Almost nothing stirs up the media more than an oil spill. Value investors looking to profit from behavioral economics should consider investing in energy companies following an accident. Although investors are rational for the most part, we should not forget that the market as a whole is susceptible to emotional anomalies. BP plc's (BP) negligence has been unduly scorned by both the media and investors. In the process, the stock has become tremendously undervalued in much ignorance to corporate fundamentals.
To be sure, BP is partially to blame for the Macondo accident, but so are other parties, like Halliburton (HAL) and Transocean (RIG), both of which continue to trade at higher multiples than BP. Since the spill, however, BP has been singled out as an archetype for reckless energy production, a company that cuts corners. A recent joint ruling by BOEMRE and the US Coast Guard found that the company was not grossly negligent, that the main cause of the spill was poor cementing, and that BP was not solely at fault. The company will likely face a fine of $4.5B, which is less than one-tenth the loss of shareholder value irrationally attributable to the incident. Since the start of the year, the stock has lost nearly 20% of its value.
The problem is not so much that BP faces mounting litigation, but that it has too generously caved in as a means of protecting brand image. As one example, it agreed to pay $20B to a Gulf oil fund to compensate victims, much more than what was likely necessary. Management should have consulted more with shareholders to determine if this was the right action to take. While having a great brand image is never disadvantageous, the reality of the situation is that oil customers just want lower prices and are not going to be swayed by PR relief campaigns.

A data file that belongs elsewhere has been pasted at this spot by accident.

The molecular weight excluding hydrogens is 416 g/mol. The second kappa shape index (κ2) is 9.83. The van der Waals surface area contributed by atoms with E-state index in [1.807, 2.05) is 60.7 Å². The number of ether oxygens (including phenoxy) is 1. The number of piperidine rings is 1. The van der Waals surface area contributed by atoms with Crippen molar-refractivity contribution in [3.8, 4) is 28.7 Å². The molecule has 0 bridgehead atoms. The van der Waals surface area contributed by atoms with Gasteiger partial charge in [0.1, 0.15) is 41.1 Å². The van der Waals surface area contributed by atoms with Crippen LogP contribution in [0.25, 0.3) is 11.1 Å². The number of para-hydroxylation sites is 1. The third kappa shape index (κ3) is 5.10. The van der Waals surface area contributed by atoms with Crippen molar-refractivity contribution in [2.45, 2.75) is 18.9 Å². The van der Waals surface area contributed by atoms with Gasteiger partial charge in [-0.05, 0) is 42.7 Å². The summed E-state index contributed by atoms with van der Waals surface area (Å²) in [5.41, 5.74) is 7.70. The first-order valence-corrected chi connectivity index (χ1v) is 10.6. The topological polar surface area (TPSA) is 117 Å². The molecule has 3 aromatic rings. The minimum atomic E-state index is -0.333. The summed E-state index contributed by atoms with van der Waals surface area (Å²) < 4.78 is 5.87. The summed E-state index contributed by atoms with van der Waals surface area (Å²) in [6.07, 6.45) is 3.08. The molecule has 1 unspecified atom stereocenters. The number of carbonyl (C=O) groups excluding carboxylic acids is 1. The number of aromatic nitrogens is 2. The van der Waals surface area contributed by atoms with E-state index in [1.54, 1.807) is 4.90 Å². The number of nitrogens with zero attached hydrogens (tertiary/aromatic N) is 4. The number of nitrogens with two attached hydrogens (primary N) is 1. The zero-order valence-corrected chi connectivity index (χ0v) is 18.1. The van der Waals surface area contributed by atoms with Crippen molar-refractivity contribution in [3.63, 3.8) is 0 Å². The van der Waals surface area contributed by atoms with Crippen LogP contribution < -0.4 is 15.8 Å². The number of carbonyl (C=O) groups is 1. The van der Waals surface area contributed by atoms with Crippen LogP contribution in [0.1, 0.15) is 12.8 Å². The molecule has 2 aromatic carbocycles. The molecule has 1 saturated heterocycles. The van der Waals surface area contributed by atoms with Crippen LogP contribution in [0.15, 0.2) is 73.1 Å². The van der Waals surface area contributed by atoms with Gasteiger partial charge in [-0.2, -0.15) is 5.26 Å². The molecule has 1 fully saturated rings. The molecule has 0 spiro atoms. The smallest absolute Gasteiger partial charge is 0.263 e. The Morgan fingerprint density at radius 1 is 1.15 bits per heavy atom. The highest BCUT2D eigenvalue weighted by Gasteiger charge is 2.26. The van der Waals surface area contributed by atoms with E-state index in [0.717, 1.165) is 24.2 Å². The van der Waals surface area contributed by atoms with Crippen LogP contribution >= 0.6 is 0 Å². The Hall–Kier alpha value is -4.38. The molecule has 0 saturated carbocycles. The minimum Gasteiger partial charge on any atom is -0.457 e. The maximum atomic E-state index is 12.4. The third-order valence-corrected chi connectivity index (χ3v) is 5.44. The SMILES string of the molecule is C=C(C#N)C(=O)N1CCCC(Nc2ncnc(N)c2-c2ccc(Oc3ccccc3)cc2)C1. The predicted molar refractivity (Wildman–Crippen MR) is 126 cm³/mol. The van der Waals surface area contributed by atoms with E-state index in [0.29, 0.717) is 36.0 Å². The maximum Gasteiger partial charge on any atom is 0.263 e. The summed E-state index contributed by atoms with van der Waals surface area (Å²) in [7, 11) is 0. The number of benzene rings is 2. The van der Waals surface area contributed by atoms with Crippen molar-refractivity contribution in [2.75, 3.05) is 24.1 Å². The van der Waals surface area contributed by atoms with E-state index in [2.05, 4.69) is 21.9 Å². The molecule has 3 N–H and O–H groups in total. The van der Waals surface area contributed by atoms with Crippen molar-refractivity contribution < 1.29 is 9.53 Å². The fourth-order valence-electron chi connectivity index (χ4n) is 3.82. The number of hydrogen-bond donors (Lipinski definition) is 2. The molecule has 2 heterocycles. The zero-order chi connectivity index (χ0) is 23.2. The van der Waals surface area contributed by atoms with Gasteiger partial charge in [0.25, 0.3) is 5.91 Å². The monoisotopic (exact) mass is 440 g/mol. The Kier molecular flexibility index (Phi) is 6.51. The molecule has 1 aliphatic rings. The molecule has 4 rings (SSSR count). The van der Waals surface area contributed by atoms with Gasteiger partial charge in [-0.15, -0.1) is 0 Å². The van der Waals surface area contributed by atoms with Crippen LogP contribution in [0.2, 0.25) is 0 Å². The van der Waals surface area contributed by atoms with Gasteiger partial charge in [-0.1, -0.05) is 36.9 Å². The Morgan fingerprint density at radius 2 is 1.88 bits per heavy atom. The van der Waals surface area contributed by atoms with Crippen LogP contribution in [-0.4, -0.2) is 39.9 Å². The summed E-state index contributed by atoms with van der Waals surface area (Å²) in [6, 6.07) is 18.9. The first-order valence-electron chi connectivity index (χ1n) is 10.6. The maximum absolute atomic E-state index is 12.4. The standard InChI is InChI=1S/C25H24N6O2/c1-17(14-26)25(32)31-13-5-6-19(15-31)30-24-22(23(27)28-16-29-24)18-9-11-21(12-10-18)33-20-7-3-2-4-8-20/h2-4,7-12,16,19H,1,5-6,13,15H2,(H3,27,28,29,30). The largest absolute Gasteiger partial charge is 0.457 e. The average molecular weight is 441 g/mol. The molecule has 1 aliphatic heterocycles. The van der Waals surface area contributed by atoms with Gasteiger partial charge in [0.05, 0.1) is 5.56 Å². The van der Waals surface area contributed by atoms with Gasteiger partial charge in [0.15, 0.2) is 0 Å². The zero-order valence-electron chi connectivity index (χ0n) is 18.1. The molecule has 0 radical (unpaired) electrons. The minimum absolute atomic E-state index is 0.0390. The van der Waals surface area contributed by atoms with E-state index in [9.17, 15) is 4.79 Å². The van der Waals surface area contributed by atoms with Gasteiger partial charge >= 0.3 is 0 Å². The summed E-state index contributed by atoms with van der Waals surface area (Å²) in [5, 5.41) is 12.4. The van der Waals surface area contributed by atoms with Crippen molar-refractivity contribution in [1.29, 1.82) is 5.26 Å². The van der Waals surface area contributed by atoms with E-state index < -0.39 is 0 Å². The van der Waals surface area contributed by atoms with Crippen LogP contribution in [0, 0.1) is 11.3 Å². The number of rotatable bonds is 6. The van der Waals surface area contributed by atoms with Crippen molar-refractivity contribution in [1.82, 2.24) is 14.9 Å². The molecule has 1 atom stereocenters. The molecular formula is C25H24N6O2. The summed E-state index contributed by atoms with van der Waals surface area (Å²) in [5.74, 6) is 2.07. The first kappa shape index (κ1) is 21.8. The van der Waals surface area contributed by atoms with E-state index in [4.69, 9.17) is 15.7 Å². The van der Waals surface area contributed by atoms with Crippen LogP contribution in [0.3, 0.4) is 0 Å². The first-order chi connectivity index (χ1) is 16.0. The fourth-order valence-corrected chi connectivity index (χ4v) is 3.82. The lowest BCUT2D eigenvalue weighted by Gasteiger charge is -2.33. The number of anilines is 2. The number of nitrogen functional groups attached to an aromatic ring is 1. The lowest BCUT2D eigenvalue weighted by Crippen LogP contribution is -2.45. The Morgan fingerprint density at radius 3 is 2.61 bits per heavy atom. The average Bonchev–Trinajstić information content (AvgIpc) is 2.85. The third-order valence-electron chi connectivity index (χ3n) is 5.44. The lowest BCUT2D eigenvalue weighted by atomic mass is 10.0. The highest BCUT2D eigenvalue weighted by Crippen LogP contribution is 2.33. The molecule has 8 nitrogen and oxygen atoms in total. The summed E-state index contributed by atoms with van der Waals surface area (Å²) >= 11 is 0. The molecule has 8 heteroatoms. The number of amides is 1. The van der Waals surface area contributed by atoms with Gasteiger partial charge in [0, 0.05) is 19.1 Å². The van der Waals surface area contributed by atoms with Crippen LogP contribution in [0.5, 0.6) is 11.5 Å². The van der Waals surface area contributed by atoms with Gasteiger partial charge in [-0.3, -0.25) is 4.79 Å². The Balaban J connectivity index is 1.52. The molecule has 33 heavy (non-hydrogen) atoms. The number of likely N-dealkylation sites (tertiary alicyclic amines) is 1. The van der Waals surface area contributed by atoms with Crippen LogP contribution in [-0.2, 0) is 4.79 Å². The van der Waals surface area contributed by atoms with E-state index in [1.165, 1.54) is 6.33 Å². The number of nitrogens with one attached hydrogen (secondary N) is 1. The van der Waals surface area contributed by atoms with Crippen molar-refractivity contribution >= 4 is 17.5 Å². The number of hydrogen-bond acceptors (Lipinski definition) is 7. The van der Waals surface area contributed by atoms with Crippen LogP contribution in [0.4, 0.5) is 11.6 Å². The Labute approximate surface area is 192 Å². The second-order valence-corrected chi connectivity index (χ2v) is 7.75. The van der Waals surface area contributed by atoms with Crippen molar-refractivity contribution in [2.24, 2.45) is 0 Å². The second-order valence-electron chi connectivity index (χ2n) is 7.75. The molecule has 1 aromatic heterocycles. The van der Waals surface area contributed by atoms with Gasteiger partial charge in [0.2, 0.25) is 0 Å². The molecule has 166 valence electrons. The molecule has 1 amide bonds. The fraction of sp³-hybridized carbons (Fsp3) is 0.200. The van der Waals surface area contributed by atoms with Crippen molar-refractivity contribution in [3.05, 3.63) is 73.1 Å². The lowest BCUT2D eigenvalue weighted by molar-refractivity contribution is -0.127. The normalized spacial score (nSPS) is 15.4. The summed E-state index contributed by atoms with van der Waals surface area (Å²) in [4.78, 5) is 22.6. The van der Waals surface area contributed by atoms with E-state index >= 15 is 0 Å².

Let's briefly take a look at the current valuation and then turn to whether this is in line with future opportunities and fundamentals. The stock trades at 5.7x and 5.2x past and forward earnings, respectively, offering a tremendously high dividend yield of 4.66%. Enterprise value is also trading at 4.3x current EBITDA and 3.2x my projection of 2013 EBITDA. These multiples are at a significant discount to peer competitors, which provide lower dividend yields.
BP produces tremendous value creation at the same time. The differential between ROIC and WACC will increase by approximately two times over the next few years. The average was 6.7% in 2009 and 2010 and will be 13.4% from 2011 to 2013. I forecast revenue decreasing by 9% in 2011 and then skyrocketing by 75% and 12% in the next two years.
The energy company is also expected to increase free cash flow considerably going forward. It is also well-positioned to benefit from vertical integration and tremendous increased demand for natural gas. BP is known as a first mover in an industry that has few barriers to entry, albeit with intense competition.
Analysts currently rate BP a solid buy, given the irrational loss in market value coupled with strong corporate fundamentals. Consensus estimates for EPS are that it will grow by 3.1% to $6.75 and then by 2.1% and 14.5% in the next two years. With the incident coming to a close, the market will soon correct itself and close the tremendous discount. Investors who buy now stand to benefit from the tremendous upside, while remaining patient (if necessary) with high dividend yields.